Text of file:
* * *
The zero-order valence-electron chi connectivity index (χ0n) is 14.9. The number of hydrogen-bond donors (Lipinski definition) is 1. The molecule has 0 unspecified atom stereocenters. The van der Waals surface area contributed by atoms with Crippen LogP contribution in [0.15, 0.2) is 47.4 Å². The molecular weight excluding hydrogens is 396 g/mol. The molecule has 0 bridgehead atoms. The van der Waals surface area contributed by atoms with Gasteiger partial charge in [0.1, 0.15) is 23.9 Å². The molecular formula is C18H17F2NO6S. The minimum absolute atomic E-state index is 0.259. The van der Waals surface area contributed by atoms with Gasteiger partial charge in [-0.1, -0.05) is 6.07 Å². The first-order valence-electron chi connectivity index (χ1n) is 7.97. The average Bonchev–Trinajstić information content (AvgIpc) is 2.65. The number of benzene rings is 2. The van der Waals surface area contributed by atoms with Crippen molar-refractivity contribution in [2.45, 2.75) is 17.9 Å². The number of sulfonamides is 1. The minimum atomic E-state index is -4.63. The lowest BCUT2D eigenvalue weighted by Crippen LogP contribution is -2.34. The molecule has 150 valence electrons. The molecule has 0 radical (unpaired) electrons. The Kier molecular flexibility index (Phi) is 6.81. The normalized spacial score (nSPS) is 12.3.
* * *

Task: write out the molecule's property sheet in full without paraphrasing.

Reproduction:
The zero-order valence-electron chi connectivity index (χ0n) is 14.9. The number of hydrogen-bond donors (Lipinski definition) is 1. The molecule has 0 unspecified atom stereocenters. The van der Waals surface area contributed by atoms with Crippen LogP contribution in [0.15, 0.2) is 47.4 Å². The molecular weight excluding hydrogens is 396 g/mol. The molecule has 0 bridgehead atoms. The van der Waals surface area contributed by atoms with Gasteiger partial charge in [0.1, 0.15) is 23.9 Å². The molecular formula is C18H17F2NO6S. The minimum absolute atomic E-state index is 0.259. The van der Waals surface area contributed by atoms with Gasteiger partial charge in [-0.1, -0.05) is 6.07 Å². The first-order valence-electron chi connectivity index (χ1n) is 7.97. The average Bonchev–Trinajstić information content (AvgIpc) is 2.65. The number of benzene rings is 2. The van der Waals surface area contributed by atoms with Crippen molar-refractivity contribution in [2.45, 2.75) is 17.9 Å². The number of sulfonamides is 1. The minimum atomic E-state index is -4.63. The lowest BCUT2D eigenvalue weighted by Crippen LogP contribution is -2.34. The molecule has 150 valence electrons. The molecule has 0 radical (unpaired) electrons. The Kier molecular flexibility index (Phi) is 6.81. The normalized spacial score (nSPS) is 12.3.